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13 Days of Midnight by Leo Hunt

When I was a kid there weren’t many books about ghosts available for my age.  As a 12/13 year old I wasn’t ready for Stephen King and there weren’t many other scary books to choose from.  Thankfully there are more and more ghost stories for kids and teens being published and it’s always good to read a different and exciting take on ghosts.  Leo Hunt gives readers a good helping of ghosts in his new book, 13 Days of Midnight, about Luke and the 8 murderous ghosts he inherits.

Sixteen year old Luke Manchett has a pretty ordinary life living in a small northern town with his Mum. Until one day, a letter informs him that his celebrity ghost-hunter Dad is dead and Luke is the sole heir. But this is no ordinary inheritance – Luke finds himself in charge of eight horrendous ghosts, his Host, with his life and that of his Mum, loyal dog Ham and new friend Elza all in terrible danger. It’s up to Luke to open the Book of Eight and find a way to stop the Host destroying everything at Hallowe’en. Even if it means stepping into Darkside…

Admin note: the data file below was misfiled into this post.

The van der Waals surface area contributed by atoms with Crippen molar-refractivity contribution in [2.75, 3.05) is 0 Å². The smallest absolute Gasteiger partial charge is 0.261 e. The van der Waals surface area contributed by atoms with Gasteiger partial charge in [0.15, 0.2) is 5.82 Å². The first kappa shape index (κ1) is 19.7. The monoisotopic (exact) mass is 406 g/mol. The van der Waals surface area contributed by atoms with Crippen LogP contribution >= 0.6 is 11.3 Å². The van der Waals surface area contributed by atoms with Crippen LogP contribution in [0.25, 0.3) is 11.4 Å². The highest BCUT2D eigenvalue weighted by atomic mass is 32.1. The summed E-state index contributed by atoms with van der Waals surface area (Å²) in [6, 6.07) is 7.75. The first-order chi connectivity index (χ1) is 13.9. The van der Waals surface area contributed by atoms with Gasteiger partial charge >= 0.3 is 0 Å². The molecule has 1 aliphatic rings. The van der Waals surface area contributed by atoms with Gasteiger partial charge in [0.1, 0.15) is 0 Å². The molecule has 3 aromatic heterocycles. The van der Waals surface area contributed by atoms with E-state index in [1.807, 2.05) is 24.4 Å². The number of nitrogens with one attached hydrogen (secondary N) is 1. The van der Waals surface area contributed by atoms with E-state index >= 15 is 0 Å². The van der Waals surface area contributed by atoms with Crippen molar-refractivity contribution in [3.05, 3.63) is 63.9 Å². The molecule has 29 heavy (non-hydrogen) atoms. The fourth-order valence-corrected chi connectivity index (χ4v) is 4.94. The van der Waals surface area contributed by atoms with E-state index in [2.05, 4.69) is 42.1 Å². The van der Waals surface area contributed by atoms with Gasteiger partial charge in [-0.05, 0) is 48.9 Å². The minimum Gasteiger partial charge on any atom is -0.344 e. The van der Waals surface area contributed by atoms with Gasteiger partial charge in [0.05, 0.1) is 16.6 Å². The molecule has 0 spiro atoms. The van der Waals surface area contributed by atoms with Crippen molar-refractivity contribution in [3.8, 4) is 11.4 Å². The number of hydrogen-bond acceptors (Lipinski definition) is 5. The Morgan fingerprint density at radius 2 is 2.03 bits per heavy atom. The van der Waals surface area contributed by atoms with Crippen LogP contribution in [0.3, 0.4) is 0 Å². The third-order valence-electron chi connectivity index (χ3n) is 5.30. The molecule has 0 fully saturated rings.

13 Days of Midnight is a deliciously dark, creepy read that will make you want to keep the light on at night.  It’s a genuinely scary story that creeped me out in several places. Much like making a deal with the Devil, you don’t get quite what you expected with this book.  Just when you think the story is taking off in one direction Leo pulls you in a completely different direction and he certainly keeps you on your toes.

Leo introduces us to some seriously creepy ghosts in 13 Days of Midnight!  Luke inherits his Host of eight ghosts from his father – the Vassal, the Shepherd, the Judge, the Heretic, the Fury, the Oracle, the Prisoner and the Innocent.  As Luke has just inherited them he doesn’t know how to control them, so they are trying to break free.  They’re violent and unpredictable, and even though they can’t kill Luke, they find other ways to hurt him and the ones he loves.  There were moments in the book when each of them sent a shiver down my spine but I think the one that scared me the most was the Prisoner with his shears.

The splatter on the front cover boldly claims that ‘If you like Skulduggery Pleasant read this!’ and I totally agree with this.  Leo has a great mix of spookiness and humour that will appeal to fans of Derek Landy.  Whether you are looking for the book to fill the whole that the Skulduggery series has left behind or you just want a really good scare grab a copy of 13 Days of Midnight now.  Leo leaves us with a sense of impending doom at the end of the book.  You know that something big and scary is coming, but what that is I have no idea.  I can’t wait for the sequel, 8 Rivers of Shadow coming in 2016!